Monday, July 9, 2012

Food in Pouches? Attention! Danger!

For those of you who had the chance to go to France and maybe enter a French supermarket or witness
school dismissal at 4.30pm,  you might have noticed the little pouches children were sucking in in no time. Pompotes, as they are known in France from the Materne brand that launched them in 1998, have been ubiquitous in France for the last 10 years: most supermarkets carry their store-brand products or other competitive products. They were launched by the Materne company as a brand expansion for their applesauce products. Needless to say that it is a very successful product as most parents have adopted it as THE easy-no-mess-healthy part of their children goûter or pique-nique. To give you an example of how many French purchase them, they are available by boxes of 24 pouches!!
I was so used to seeing them and, yes, occasionally eating one when traveling in France, that they were on the list of the bare necessities people had to carry from France to the US when visiting us to give to my children (along with Cote d'Or Chocolat Noir, Crème de marron, Sirop Teisseire and Bonne-Maman cookies and Demake-Up cotton.)
You can imagine how happy I was to see them appear on the shelves of US supermarkets under the name GoGosqueeZ a few years ago (no, I did not get any samples from Materne to advertize on this website). Needless to say that they are now, as with most French families I know (and the American families that adopted them from the French), part of my children's daily after-school goûter. I order them on in the subscribe & save program so as to minimize costs and make sure that I have enough in inventory for a few-weeks supply! (I don't know if they are sold at CostCo or Sam"s Club but if they are, let me know!)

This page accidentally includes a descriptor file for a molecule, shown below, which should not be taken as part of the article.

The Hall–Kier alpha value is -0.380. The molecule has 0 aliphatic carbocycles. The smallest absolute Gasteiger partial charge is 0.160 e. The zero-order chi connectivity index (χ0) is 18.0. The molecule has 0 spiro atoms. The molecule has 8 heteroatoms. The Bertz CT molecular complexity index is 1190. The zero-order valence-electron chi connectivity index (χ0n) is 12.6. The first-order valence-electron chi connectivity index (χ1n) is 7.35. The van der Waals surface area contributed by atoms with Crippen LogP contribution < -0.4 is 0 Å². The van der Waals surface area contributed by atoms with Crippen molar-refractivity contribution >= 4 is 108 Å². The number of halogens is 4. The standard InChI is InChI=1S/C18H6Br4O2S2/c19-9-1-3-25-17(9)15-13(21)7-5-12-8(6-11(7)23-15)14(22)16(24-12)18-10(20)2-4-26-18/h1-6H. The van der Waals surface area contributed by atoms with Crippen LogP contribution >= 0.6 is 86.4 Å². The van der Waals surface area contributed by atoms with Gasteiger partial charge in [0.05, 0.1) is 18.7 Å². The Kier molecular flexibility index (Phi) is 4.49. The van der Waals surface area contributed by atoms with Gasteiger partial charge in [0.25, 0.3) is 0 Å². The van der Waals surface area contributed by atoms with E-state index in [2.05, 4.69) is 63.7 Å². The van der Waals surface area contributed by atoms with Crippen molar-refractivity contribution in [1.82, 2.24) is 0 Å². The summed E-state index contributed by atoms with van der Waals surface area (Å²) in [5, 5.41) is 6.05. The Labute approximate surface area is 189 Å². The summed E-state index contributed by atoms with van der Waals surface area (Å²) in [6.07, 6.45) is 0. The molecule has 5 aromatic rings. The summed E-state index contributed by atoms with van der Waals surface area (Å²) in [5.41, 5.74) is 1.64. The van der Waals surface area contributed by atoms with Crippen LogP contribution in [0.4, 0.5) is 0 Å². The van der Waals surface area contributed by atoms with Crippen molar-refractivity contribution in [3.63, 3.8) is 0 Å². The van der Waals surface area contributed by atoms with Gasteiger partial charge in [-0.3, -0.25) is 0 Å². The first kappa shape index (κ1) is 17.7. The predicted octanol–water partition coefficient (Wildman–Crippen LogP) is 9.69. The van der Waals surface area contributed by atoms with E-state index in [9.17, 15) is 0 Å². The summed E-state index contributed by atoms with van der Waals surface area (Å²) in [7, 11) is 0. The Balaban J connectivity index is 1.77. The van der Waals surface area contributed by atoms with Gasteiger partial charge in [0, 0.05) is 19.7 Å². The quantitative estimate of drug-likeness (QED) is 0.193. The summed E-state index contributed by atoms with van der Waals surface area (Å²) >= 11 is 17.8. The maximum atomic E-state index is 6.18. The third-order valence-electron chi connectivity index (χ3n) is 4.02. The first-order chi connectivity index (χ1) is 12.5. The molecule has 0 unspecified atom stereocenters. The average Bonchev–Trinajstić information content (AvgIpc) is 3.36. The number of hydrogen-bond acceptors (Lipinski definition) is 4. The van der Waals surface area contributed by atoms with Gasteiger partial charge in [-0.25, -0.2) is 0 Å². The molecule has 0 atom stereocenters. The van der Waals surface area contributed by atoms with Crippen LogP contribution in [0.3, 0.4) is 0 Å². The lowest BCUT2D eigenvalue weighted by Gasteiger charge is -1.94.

More insterestingly, I have followed the non-stop increased offering of additional food available in pouches in the US. Especially babygood: not just the $2 organic fruit-pouch positioned next to the GoGosqueeZ (which, I have to say, had to give up shelving space to fit all these new individually-sold products (read: higher margin for the supermarket).).. but really the mixed-vegetables-plus-grains-and-fruits pouches you can now purchase in lieu of the glass jar (or worse, in lieu of a home-made purée.)
Don't get me wrong, I don't have anything against prepared babyfood: I did purchase babyfood jars to complement the home-made meals I was preparing or to take on the road with us...
What I am worried about is the new trend taking shape around me where I see young children sipping on a pouch of vegetables+grains+fruit pouch instead of sitting at a table with their parents/caretakers. Sure, we all have our emergency-I-have-to-leave-now moments where pouches are a good alternative to a less healthy take-out alternative.... but these are to remain occasional. There are parents (read the recent article in the New York Times) who have given up on eating with their children  and are feeding their children food in pouches frequently (children are not stupid: they like the packaging, if not the content! More fun and easier than having to use one's fingers or, worse, a spoon!).  I don't buy the "it fosters independance", désolée... Those of you who used them know well that it does take a little bit of supervision to help a child master the fact that the pouch has to be in her mouth before she starts to squeeze it! (applesauce on t-shirts, anyone???). More seriously, I am a firm believer that taking the time to feed young children by sitting with them, talking to them as they eat their meal, is key to helping them develop good eating habits and table manners! Letting them go around the house with a pouch of spinach and quinoa is aka snacking all day (and a call for a nice green spot on the carpet!)
Where is the structure that a few meals taken, as family, at a table/high-chair provide? Where are the new flavors and textures picked directly in a grown-up's plate? 
So yes, I am the first one advocating the apple sauce pouches as a snack for my children but, had they been available in sweet pea-carots flavor, a few years ago, I would not have bought them (not to mention the fact that they are $$$). So yes to practicality but no to regular meal-replacement. Eating together with your children is key. And yes, unfortunately, like most things with children, the later you start emphazing it, the harder it would be to be accepted... Bonne chance!

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